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Tooele Chemical Agent Disposal Facility: Update on National Research Council Recommendations Operations Plan (and the functional appendices pertaining to a chemical agent event). The Tooele County director of the Department of Emergency Management informed the committee that DCD, county, and state personnel had participated in a successful exercise of the Emergency Operations Plan (Sagers, 1998a). In September 1998, another exercise was held in which both Salt Lake and Utah counties participated. Observers from several FEMA regions, as well as FEMA headquarters personnel, also attended. In fact, more than 300 evaluators or observers were present (Sagers, 1998b). The increased interest in the September exercise was partly due to the Army's Integrated Process Teams' attempts to develop better exercises for CSEPP (Sagers, 1998b). At the time of this report, there were no negative findings on the exercise, and the basic response activities were positive (Sagers, 1998b). Thus, it appears that the committee's concerns in this area have been adequately addressed. Recommendation 5. The Army should increase its efforts to work with the Utah Division of Comprehensive Emergency Management to ensure that first-responders have been adequately trained to use personal protective equipment approved by the Occupational Safety and Health Administration. [S-5] The committee recommended that the Army provide OSHA-approved personal protective equipment to local first-responders and train them in its use. In interviews with the director of the Tooele County Department of Emergency Management, the committee was assured that the equipment had been provided and that 250 local first-responders had been trained (Sagers, 1997, 1998a). The committee had also been concerned about the delegation of responsibility for determining when an area was safe for reentry and whether adequate decontamination equipment was available for local emergency medical personnel. The committee has learned that three mobile decontamination units (to decontaminate patients prior to treatment) have been deployed in Tooele County, one of them stationed at the Tooele Valley Regional Medical Center. The adequacy of the decontamination capacity in Rush Valley is still being assessed by Tooele County (Sagers, 1998b). The reentry issue has been resolved through cooperation between local officials and DCD personnel. Emergency preparedness exercises have been planned and implemented for both decontamination and evacuation scenarios (Sagers, 1997, 1998a). Two different emergency-management software packages are being used in Utah: FEMIS and EMIS. The Tooele County Department of Emergency Management now has the capacity to interface between the two so that it can work with the Army, which uses EMIS, and the state, which uses FEMIS. The committee commends the cooperative efforts of Army, state, and county emergency-management personnel. However, the committee notes that the use of different software packages is evidence of the lack of cooperative planning. Recommendation 7. The Army/FEMA should provide the necessary resources for completing the communications system planned by the Tooele County Department of Emergency Management. [S-7] In 1994, the committee found that both the Army and FEMA recognized the importance of a highly reliable, highly redundant communications system that would serve the following functions (FEMA and the Department of the Army, 1994): issue notifications and warnings serve as incident command center function as emergency operations center establish and maintain links to state, county, and Army emergency operations centers maintain communications with local officials maintain links to all first responders, as well as various sheltering, medical, and decontamination sites As of early 1996, however, Tooele County had still not completed its communication system. Interviews in 1997 and 1998 with the Utah Department of Emergency Management showed that the communication system was almost completed. The Tooele County Department of Emergency Management's Communication Plan has been revised, and the system is now both highly reliable and highly redundant. Virtually the entire county is now covered by some type of communication band (microwave, 400 MHz, 800 MHz, or 900 MHz) (Sagers, 1998a). Although there are still some dead spots in Rush Valley, three critical links in the system have now been funded and are being phased into place. The communications system thus appears to be adequate to handle an incident. Most of Tooele County is covered by an 800-MHz band, except for police, fire, and emergency medical agencies (Sagers,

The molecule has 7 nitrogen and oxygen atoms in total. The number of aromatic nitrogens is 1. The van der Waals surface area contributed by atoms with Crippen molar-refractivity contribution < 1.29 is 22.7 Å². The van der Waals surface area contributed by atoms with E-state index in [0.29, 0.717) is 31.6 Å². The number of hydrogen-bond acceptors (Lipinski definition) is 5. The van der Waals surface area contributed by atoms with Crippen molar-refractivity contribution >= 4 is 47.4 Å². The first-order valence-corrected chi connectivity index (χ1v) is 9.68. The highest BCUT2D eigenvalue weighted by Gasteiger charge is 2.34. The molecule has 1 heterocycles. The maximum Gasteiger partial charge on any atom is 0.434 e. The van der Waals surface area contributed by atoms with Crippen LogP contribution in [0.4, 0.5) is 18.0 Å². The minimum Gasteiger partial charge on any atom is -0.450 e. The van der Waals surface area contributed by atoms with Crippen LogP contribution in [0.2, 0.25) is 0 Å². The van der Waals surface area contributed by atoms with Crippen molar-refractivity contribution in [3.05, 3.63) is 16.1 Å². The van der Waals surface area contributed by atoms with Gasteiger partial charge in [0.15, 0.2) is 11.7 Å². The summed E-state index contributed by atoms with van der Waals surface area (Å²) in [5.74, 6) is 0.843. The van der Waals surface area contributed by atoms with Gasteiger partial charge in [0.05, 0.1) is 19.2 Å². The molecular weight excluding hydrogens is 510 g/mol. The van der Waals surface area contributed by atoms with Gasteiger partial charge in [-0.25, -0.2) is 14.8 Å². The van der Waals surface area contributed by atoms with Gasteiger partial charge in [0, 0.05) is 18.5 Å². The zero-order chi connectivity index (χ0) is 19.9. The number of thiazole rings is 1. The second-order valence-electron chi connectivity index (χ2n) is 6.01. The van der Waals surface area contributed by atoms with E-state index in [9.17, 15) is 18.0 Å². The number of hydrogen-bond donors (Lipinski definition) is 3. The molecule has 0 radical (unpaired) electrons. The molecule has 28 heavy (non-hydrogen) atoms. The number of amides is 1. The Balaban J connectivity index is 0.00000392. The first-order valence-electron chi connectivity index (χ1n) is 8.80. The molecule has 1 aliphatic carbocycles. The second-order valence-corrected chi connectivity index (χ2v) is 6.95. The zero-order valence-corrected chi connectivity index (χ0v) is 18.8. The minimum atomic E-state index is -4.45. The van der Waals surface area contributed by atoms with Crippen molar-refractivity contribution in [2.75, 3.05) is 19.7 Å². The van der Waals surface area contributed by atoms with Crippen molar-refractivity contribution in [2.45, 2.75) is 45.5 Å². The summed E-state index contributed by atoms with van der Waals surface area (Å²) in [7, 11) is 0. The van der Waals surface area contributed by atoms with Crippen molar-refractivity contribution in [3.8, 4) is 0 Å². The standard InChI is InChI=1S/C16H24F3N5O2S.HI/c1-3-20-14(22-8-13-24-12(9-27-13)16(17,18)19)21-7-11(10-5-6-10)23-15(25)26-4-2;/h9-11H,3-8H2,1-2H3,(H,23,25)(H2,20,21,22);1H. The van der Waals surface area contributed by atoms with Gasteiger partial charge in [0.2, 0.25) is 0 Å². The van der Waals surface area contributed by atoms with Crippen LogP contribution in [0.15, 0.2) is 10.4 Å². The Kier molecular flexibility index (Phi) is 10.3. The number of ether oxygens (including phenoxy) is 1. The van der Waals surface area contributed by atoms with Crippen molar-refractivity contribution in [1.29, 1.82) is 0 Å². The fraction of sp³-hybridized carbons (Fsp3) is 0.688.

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Tooele Chemical Agent Disposal Facility: Update on National Research Council Recommendations Figure 5-1 PMCD's organizational elements directly related to risk management (p. 63 in the Guide). Source: U.S. Army, 1997a. 1998c). However, the county can interface with all relevant response agencies. The communications system can now notify and warn residents. Originally, Tooele County had planned to use tone-alert radios (indoor alert notification system 990-MHz radios), which had been funded but had not been distributed when the Systemization report was issued. The current notification system relies on National Weather Service radios (through an agreement concluded in 1994–1995). These radios have been widely distributed and can be activated in the event of an incident by either the National Weather Service or the operations center of the Department of Emergency Management (Sagers, 1998a). A small part of Rush Valley is without these radios because of difficulties with distribution or resident preferences. The Department of Emergency Management, in cooperation with other Tooele County departments and the local Army POIO outreach office, has devised and implemented a plan for distributing radios to new residents. (Warning sirens are included in the plan but were not evaluated for this report.) It is clear that substantial progress has been made in the critical area of communications and that the system is almost complete. CHANGE MANAGEMENT PROCESS The Risk Assessment and Management report included several recommendations ([R-5] through [R-8])